By Tommy Orange
The prologue of Tommy Orange’s novel, THERE THERE, is a dizzying, kaleidoscopic vision of how Native Americans are represented in mainstream American culture.
From the Indian Head test pattern that was broadcast on TV until the late 1970s, which looks like an Indian viewed through the sights of a riflescope, to the first Thanksgiving feast in 1621 through repeated massacres, co-options, cultural appropriations and misrepresentations, Orange makes the vivid point that Native Americans — not just white ones — are influenced by these images.
As he puts it, “We’ve been defined by everyone else and continue to be slandered despite easy-to-look-up-on-the-internet facts about the realities of our histories and current state as a people . . . We have all the logos and mascots. The copy of a copy of the image of an Indian in a textbook.”
Orange’s focus is on Native Americans living in the city. Ironically, while it was supposed to assimilate and absorb them, it provided an opportunity to come together and reclaim cultures that were disappearing.
“We didn’t get lost amid the sprawl of tall buildings, the stream of anonymous masses, the ceaseless din of traffic. We found one another, started up Indian Centers, brought out our families and powwows, our dances, our songs, our beadwork . . . We know the sound of the freeway better than we do rivers, the howl of distant trains better than wolf howls, we know the smell of gas and freshly wet concrete and burned rubber better than we do the smell of cedar or sage or even fry bread — which isn’t traditional, like reservations aren’t traditional, but nothing is original, everything comes from something that came before, which was once nothing.”
Orange tells his complex and nuanced story through a dozen characters, each the focus of a different chapter. In some cases, the characters know each other, like the half-sisters Opal Viola Victoria Bear Shield and Jacquie Red Feather; in others, they are complete strangers like Tony Loneman, 21, who was born with fetal alcohol syndrome. Some are searching for each other like Edwin Black, who has never met his Native American father Harvey.
The one thing that they have in common is the upcoming Big Oakland Powwow. Their stories intersect and tangle in the final chapter of the book.
One character, Dene Oxendene, who is at the powwow using his dead uncle’s movie camera to create oral histories, introduces the quote that forms the title of this book. He’s sitting in a reception area waiting for his interview with a committee giving grants. He hopes to win one to fund his oral history project.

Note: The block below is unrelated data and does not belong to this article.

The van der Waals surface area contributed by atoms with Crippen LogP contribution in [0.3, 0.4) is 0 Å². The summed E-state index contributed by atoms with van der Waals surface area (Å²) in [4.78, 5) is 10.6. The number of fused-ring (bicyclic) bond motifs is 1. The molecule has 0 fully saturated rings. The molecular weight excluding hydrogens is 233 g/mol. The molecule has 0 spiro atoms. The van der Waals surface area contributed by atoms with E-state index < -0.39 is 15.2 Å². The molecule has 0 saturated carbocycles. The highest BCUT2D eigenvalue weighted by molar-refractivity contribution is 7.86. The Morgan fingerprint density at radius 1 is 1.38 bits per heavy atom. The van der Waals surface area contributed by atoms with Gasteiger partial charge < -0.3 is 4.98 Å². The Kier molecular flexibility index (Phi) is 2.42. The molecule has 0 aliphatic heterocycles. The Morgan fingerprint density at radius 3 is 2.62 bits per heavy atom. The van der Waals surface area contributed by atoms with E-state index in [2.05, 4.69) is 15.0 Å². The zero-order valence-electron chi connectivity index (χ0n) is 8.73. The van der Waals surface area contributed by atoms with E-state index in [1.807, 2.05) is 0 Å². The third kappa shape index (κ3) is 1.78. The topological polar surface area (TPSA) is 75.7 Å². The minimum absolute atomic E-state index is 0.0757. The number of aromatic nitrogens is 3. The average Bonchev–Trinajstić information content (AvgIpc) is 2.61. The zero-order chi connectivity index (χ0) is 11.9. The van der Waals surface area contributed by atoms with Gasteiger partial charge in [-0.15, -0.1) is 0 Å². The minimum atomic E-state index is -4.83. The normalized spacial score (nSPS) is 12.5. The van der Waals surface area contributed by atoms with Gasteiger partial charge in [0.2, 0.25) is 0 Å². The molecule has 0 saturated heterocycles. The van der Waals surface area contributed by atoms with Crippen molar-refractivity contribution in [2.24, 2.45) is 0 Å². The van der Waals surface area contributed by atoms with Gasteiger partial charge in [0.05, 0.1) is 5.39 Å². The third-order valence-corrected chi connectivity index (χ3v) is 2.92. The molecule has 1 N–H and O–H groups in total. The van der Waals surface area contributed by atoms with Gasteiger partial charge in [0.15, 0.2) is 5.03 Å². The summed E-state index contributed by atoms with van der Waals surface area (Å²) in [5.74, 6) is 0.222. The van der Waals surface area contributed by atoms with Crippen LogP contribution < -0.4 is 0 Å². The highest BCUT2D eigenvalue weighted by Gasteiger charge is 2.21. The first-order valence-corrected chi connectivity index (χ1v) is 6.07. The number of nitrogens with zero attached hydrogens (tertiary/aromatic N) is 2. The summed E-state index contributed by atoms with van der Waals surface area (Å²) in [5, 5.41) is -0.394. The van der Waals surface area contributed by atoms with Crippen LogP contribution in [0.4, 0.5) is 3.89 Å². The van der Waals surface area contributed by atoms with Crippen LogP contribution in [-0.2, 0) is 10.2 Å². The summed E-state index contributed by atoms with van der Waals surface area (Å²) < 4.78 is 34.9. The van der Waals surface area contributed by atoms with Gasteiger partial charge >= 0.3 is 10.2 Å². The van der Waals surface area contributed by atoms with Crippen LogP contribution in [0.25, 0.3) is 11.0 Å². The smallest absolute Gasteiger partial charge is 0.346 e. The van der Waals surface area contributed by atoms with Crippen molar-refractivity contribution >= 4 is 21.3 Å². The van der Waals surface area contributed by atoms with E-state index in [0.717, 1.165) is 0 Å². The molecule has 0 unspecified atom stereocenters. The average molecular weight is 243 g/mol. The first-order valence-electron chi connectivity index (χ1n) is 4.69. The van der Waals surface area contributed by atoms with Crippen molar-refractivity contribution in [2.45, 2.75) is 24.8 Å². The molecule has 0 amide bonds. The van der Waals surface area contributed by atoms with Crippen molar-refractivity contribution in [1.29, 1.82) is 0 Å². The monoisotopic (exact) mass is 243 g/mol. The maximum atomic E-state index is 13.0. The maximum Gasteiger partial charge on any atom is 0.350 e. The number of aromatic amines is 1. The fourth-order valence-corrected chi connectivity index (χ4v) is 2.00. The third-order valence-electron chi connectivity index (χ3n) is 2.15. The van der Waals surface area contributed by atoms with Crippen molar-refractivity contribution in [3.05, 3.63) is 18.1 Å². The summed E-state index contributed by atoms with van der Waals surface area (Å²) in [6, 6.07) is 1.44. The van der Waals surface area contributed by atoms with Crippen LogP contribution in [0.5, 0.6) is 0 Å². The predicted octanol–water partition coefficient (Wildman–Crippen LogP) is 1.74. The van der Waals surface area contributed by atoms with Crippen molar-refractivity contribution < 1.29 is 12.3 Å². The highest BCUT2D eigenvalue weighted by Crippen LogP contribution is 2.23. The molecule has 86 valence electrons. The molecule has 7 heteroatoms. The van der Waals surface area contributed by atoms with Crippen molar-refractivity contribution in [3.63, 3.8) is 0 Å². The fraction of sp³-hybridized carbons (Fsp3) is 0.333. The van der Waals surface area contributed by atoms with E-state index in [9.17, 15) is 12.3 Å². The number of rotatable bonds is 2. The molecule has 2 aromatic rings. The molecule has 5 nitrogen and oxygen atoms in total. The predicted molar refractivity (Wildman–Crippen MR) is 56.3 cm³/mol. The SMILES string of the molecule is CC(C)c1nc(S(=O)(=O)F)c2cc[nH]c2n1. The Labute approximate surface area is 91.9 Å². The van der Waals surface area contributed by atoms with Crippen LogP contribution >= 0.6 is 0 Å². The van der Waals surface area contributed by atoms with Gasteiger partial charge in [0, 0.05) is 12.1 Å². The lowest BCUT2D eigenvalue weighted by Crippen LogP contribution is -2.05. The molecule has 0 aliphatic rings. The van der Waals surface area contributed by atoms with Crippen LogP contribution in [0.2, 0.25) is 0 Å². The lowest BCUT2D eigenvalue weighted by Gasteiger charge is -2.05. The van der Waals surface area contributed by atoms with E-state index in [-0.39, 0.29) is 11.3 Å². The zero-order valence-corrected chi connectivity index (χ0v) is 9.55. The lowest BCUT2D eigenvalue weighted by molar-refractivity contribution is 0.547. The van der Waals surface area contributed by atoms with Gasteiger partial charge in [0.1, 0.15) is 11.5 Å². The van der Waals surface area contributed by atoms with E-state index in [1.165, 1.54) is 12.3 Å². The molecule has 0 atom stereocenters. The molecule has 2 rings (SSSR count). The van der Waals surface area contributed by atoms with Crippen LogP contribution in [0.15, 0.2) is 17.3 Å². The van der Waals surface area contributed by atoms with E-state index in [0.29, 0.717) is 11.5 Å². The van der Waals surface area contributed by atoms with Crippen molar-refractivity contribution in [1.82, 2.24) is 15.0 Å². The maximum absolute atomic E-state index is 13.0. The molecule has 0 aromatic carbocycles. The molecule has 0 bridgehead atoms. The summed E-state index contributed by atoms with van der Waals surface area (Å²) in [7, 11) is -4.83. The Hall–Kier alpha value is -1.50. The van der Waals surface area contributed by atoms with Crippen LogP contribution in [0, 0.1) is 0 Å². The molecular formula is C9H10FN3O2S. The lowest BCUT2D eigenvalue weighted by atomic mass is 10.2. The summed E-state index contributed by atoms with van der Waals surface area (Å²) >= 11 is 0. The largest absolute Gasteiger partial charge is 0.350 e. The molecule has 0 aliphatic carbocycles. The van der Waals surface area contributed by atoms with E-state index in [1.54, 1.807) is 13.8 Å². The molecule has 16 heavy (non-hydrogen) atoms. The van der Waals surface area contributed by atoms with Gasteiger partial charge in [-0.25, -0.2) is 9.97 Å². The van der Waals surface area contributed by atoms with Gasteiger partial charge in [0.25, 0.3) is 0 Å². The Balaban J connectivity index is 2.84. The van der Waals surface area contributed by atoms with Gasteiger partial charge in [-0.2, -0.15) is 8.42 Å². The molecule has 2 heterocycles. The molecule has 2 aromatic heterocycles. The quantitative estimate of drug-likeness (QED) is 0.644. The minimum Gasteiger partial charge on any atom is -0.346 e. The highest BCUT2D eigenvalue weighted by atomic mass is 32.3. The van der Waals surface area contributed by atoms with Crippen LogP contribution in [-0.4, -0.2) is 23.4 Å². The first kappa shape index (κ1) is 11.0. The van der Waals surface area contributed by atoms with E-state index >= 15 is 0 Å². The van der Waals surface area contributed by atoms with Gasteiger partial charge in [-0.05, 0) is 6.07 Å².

A young white man, also applying for a grant, starts a conversation in which he describes Oxendene’s birthplace (Oakland) as cheap and having “no there there,” according to poet Gertrude Stein. Oxendene knows better, although he keeps his feelings tamped down. He’s read the quote in context in Stein’s EVERYBODY’S AUTOBIOGRAPHY.
Stein grew up in Oakland, but when she returned years later there had been so much development “that the there of of her childhood, the there there, was gone, there was no there there anymore.” For Oxendene that mirrors what happened to native people in America: “it’s been developed over, buried ancestral land, glass and concrete and wire and steel, unreturnable covered memory. There is no there there.”
There is no happy ending to this book, but neither is it dark and hopeless. Living with great losses and tragedies — some self-inflicted — the characters in this book are doing their best. Some are following predictable, unexamined destinies. Others are facing opportunities and choices to allow them to build a new there there.
Orange is a talented writer addressing complex issues without losing touch with his varied characters or putting up barriers to his readers.
THERE THERE was published 2018 and selected as one of The New York Times Book Review’s 10 Best Books of the year.
About the Author: Tommy Orange (1982 – )
An enrolled member of the Cheyenne and Arapaho Tribes of Oklahoma, Tommy Orange was born and raised in the Dimond district of Oakland, CA.
He was a national level roller hockey player in his teens and early 20s. After earning a bachelor’s degree in audio engineering, he started working at Gray Wolf Books. There, he learned to love reading and in turn started writing.
He holds a masters in fine arts degree from the Institute of American Indian Arts
THERE, THERE was a finalist for the 2019 Pulitzer Prize and received the 2019 American Book Award. Orange received the PEN/Hemingway Award dedicated to first time authors of full-length fiction books.
His inspiration for this book came while working in a digital storytelling booth at the Native American Health Center at Fruitvale and International, and at a nonprofit called Story Center in Berkeley. He realized that the stories of urban Native Americans needed to be heard especially by other urban Native Americans so they would be able “to see their own stories reflected in a bigger way.”
Orange has said that in many ways this book for for and about his dad, whom he described in an episode of The Archive Project at the 2019 Sun Valley Writers’ Conference as someone “very secure in their Indianness and doesn’t necessarily teach it to their kids.”
He lives in Angels Camp, CA, with his wife Kateri and son Felix.